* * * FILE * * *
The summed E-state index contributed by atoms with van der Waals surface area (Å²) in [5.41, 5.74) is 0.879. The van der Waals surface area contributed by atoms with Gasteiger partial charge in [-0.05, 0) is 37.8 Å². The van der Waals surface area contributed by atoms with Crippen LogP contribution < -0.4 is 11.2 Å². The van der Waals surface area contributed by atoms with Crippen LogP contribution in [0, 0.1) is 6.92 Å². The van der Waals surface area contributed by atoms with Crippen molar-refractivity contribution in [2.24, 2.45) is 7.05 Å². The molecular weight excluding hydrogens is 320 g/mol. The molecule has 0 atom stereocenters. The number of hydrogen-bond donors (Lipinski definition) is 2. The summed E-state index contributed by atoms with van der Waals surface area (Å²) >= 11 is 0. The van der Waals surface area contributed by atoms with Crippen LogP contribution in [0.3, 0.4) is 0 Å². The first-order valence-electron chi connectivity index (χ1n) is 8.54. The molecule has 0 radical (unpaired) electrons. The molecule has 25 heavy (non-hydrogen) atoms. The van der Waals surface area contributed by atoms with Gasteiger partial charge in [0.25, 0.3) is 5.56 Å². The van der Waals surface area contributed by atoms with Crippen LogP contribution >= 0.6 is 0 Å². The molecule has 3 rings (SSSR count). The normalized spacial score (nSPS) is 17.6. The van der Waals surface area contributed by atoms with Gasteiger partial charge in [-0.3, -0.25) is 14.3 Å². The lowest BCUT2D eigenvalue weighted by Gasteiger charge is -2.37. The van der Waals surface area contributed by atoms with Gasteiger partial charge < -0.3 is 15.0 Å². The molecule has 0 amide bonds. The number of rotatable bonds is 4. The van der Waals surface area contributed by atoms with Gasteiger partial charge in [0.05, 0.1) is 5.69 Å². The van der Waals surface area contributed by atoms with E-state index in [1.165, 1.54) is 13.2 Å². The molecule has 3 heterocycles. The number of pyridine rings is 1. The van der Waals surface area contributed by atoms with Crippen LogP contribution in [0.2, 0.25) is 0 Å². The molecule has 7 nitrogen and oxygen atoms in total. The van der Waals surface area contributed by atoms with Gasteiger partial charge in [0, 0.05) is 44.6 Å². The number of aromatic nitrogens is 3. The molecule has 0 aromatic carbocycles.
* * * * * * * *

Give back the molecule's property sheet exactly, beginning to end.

The summed E-state index contributed by atoms with van der Waals surface area (Å²) in [5.41, 5.74) is 0.879. The van der Waals surface area contributed by atoms with Gasteiger partial charge in [-0.05, 0) is 37.8 Å². The van der Waals surface area contributed by atoms with Crippen LogP contribution < -0.4 is 11.2 Å². The van der Waals surface area contributed by atoms with Crippen LogP contribution in [0, 0.1) is 6.92 Å². The van der Waals surface area contributed by atoms with Crippen molar-refractivity contribution in [2.24, 2.45) is 7.05 Å². The molecular weight excluding hydrogens is 320 g/mol. The molecule has 0 atom stereocenters. The number of hydrogen-bond donors (Lipinski definition) is 2. The summed E-state index contributed by atoms with van der Waals surface area (Å²) >= 11 is 0. The van der Waals surface area contributed by atoms with Crippen LogP contribution in [0.3, 0.4) is 0 Å². The first-order valence-electron chi connectivity index (χ1n) is 8.54. The molecule has 0 radical (unpaired) electrons. The molecule has 25 heavy (non-hydrogen) atoms. The van der Waals surface area contributed by atoms with Gasteiger partial charge in [0.25, 0.3) is 5.56 Å². The van der Waals surface area contributed by atoms with Crippen LogP contribution >= 0.6 is 0 Å². The molecule has 3 rings (SSSR count). The normalized spacial score (nSPS) is 17.6. The van der Waals surface area contributed by atoms with Gasteiger partial charge in [-0.3, -0.25) is 14.3 Å². The lowest BCUT2D eigenvalue weighted by Gasteiger charge is -2.37. The van der Waals surface area contributed by atoms with Gasteiger partial charge < -0.3 is 15.0 Å². The molecule has 0 amide bonds. The number of rotatable bonds is 4. The van der Waals surface area contributed by atoms with Gasteiger partial charge in [0.05, 0.1) is 5.69 Å². The van der Waals surface area contributed by atoms with E-state index in [1.165, 1.54) is 13.2 Å². The molecule has 3 heterocycles. The number of pyridine rings is 1. The van der Waals surface area contributed by atoms with Crippen LogP contribution in [0.2, 0.25) is 0 Å². The molecule has 7 nitrogen and oxygen atoms in total. The van der Waals surface area contributed by atoms with Gasteiger partial charge in [0, 0.05) is 44.6 Å². The number of aromatic nitrogens is 3. The molecule has 0 aromatic carbocycles.